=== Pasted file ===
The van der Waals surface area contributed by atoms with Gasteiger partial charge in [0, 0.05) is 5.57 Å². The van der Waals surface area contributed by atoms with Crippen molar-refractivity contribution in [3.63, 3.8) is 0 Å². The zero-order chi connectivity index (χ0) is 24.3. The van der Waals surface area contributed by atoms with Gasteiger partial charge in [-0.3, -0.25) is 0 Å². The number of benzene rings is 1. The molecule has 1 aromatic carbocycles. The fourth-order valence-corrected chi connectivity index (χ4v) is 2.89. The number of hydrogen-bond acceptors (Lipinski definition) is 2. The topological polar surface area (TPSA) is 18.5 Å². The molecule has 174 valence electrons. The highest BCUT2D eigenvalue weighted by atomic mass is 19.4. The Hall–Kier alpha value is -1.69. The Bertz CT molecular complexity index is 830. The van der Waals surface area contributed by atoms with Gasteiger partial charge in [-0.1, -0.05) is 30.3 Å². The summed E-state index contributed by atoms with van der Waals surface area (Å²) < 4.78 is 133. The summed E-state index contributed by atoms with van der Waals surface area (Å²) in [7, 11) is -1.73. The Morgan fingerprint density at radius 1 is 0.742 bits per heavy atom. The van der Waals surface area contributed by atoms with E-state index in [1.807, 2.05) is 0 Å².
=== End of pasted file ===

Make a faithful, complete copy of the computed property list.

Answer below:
The van der Waals surface area contributed by atoms with Gasteiger partial charge in [0, 0.05) is 5.57 Å². The van der Waals surface area contributed by atoms with Crippen molar-refractivity contribution in [3.63, 3.8) is 0 Å². The zero-order chi connectivity index (χ0) is 24.3. The van der Waals surface area contributed by atoms with Gasteiger partial charge in [-0.3, -0.25) is 0 Å². The number of benzene rings is 1. The molecule has 1 aromatic carbocycles. The fourth-order valence-corrected chi connectivity index (χ4v) is 2.89. The number of hydrogen-bond acceptors (Lipinski definition) is 2. The topological polar surface area (TPSA) is 18.5 Å². The molecule has 174 valence electrons. The highest BCUT2D eigenvalue weighted by atomic mass is 19.4. The Hall–Kier alpha value is -1.69. The Bertz CT molecular complexity index is 830. The van der Waals surface area contributed by atoms with Gasteiger partial charge in [-0.1, -0.05) is 30.3 Å². The summed E-state index contributed by atoms with van der Waals surface area (Å²) < 4.78 is 133. The summed E-state index contributed by atoms with van der Waals surface area (Å²) in [7, 11) is -1.73. The Morgan fingerprint density at radius 1 is 0.742 bits per heavy atom. The van der Waals surface area contributed by atoms with E-state index in [1.807, 2.05) is 0 Å².